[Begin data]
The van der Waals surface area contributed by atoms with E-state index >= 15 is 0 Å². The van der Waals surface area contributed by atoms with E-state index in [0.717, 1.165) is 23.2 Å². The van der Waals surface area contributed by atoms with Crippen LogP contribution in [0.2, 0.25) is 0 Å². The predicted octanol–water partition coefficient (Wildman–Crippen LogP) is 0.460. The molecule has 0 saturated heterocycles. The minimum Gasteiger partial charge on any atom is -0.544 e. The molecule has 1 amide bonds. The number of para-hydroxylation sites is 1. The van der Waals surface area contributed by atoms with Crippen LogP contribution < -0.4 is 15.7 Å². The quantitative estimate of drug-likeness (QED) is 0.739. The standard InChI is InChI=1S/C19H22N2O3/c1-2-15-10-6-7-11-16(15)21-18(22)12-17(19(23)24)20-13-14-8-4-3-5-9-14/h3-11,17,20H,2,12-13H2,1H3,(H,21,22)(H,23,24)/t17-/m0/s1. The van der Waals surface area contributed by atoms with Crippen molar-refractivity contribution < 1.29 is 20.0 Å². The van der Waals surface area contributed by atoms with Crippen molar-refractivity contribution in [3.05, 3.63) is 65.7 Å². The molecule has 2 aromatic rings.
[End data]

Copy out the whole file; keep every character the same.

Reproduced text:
The van der Waals surface area contributed by atoms with E-state index >= 15 is 0 Å². The van der Waals surface area contributed by atoms with E-state index in [0.717, 1.165) is 23.2 Å². The van der Waals surface area contributed by atoms with Crippen LogP contribution in [0.2, 0.25) is 0 Å². The predicted octanol–water partition coefficient (Wildman–Crippen LogP) is 0.460. The molecule has 0 saturated heterocycles. The minimum Gasteiger partial charge on any atom is -0.544 e. The molecule has 1 amide bonds. The number of para-hydroxylation sites is 1. The van der Waals surface area contributed by atoms with Crippen LogP contribution < -0.4 is 15.7 Å². The quantitative estimate of drug-likeness (QED) is 0.739. The standard InChI is InChI=1S/C19H22N2O3/c1-2-15-10-6-7-11-16(15)21-18(22)12-17(19(23)24)20-13-14-8-4-3-5-9-14/h3-11,17,20H,2,12-13H2,1H3,(H,21,22)(H,23,24)/t17-/m0/s1. The van der Waals surface area contributed by atoms with Crippen molar-refractivity contribution < 1.29 is 20.0 Å². The van der Waals surface area contributed by atoms with Crippen molar-refractivity contribution in [3.05, 3.63) is 65.7 Å². The molecule has 2 aromatic rings.